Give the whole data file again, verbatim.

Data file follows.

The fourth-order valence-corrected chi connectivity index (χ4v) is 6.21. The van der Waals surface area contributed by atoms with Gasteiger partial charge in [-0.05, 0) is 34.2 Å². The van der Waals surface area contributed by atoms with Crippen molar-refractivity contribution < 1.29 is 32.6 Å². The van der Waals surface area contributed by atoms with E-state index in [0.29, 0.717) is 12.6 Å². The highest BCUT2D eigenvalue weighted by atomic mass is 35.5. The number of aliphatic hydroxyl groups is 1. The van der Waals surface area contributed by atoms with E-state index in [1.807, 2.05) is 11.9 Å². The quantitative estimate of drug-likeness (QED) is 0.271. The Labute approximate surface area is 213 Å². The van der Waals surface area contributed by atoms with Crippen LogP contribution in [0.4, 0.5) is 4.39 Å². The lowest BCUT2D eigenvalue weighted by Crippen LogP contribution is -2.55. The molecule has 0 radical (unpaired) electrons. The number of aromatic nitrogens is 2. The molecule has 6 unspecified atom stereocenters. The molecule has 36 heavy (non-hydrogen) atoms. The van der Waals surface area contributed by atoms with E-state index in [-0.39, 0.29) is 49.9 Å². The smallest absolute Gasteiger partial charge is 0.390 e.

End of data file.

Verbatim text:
The fourth-order valence-corrected chi connectivity index (χ4v) is 6.21. The van der Waals surface area contributed by atoms with Gasteiger partial charge in [-0.05, 0) is 34.2 Å². The van der Waals surface area contributed by atoms with Crippen molar-refractivity contribution < 1.29 is 32.6 Å². The van der Waals surface area contributed by atoms with E-state index in [0.29, 0.717) is 12.6 Å². The highest BCUT2D eigenvalue weighted by atomic mass is 35.5. The number of aliphatic hydroxyl groups is 1. The van der Waals surface area contributed by atoms with E-state index in [1.807, 2.05) is 11.9 Å². The quantitative estimate of drug-likeness (QED) is 0.271. The Labute approximate surface area is 213 Å². The van der Waals surface area contributed by atoms with Crippen LogP contribution in [0.4, 0.5) is 4.39 Å². The lowest BCUT2D eigenvalue weighted by Crippen LogP contribution is -2.55. The molecule has 0 radical (unpaired) electrons. The number of aromatic nitrogens is 2. The molecule has 6 unspecified atom stereocenters. The molecule has 36 heavy (non-hydrogen) atoms. The van der Waals surface area contributed by atoms with E-state index in [-0.39, 0.29) is 49.9 Å². The smallest absolute Gasteiger partial charge is 0.390 e.